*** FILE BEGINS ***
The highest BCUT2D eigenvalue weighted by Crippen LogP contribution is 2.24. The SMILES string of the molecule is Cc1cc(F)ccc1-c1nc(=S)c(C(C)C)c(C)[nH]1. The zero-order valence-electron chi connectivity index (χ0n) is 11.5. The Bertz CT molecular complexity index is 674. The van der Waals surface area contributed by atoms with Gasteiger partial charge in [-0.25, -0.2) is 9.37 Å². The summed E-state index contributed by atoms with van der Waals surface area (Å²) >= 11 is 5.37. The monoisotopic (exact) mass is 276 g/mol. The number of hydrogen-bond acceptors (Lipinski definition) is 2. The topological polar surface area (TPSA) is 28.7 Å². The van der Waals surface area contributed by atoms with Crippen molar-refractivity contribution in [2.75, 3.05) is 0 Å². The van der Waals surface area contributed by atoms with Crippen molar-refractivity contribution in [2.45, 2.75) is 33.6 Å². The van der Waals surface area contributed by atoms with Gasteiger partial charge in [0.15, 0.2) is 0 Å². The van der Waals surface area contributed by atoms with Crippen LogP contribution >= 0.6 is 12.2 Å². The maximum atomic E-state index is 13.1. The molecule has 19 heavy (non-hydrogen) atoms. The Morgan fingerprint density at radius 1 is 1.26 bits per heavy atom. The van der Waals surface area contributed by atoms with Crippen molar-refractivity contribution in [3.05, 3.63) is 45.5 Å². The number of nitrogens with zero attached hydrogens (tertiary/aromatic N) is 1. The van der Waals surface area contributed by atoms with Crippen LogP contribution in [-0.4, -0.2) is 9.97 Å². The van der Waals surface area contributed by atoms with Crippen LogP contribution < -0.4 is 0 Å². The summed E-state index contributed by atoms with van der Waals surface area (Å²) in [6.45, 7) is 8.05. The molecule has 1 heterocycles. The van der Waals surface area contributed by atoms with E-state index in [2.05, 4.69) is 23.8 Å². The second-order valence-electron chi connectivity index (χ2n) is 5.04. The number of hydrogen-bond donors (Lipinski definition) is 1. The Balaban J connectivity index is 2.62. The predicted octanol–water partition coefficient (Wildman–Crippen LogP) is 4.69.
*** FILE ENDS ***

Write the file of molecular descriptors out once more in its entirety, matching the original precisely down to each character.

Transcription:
The highest BCUT2D eigenvalue weighted by Crippen LogP contribution is 2.24. The SMILES string of the molecule is Cc1cc(F)ccc1-c1nc(=S)c(C(C)C)c(C)[nH]1. The zero-order valence-electron chi connectivity index (χ0n) is 11.5. The Bertz CT molecular complexity index is 674. The van der Waals surface area contributed by atoms with Gasteiger partial charge in [-0.25, -0.2) is 9.37 Å². The summed E-state index contributed by atoms with van der Waals surface area (Å²) >= 11 is 5.37. The monoisotopic (exact) mass is 276 g/mol. The number of hydrogen-bond acceptors (Lipinski definition) is 2. The topological polar surface area (TPSA) is 28.7 Å². The van der Waals surface area contributed by atoms with Crippen molar-refractivity contribution in [2.75, 3.05) is 0 Å². The van der Waals surface area contributed by atoms with Crippen molar-refractivity contribution in [2.45, 2.75) is 33.6 Å². The van der Waals surface area contributed by atoms with Gasteiger partial charge in [0.15, 0.2) is 0 Å². The van der Waals surface area contributed by atoms with Crippen LogP contribution >= 0.6 is 12.2 Å². The maximum atomic E-state index is 13.1. The molecule has 19 heavy (non-hydrogen) atoms. The Morgan fingerprint density at radius 1 is 1.26 bits per heavy atom. The van der Waals surface area contributed by atoms with Crippen molar-refractivity contribution in [3.05, 3.63) is 45.5 Å². The number of nitrogens with zero attached hydrogens (tertiary/aromatic N) is 1. The van der Waals surface area contributed by atoms with Crippen LogP contribution in [-0.4, -0.2) is 9.97 Å². The van der Waals surface area contributed by atoms with Crippen LogP contribution < -0.4 is 0 Å². The summed E-state index contributed by atoms with van der Waals surface area (Å²) in [6.45, 7) is 8.05. The molecule has 1 heterocycles. The van der Waals surface area contributed by atoms with E-state index in [2.05, 4.69) is 23.8 Å². The second-order valence-electron chi connectivity index (χ2n) is 5.04. The number of hydrogen-bond donors (Lipinski definition) is 1. The Balaban J connectivity index is 2.62. The predicted octanol–water partition coefficient (Wildman–Crippen LogP) is 4.69.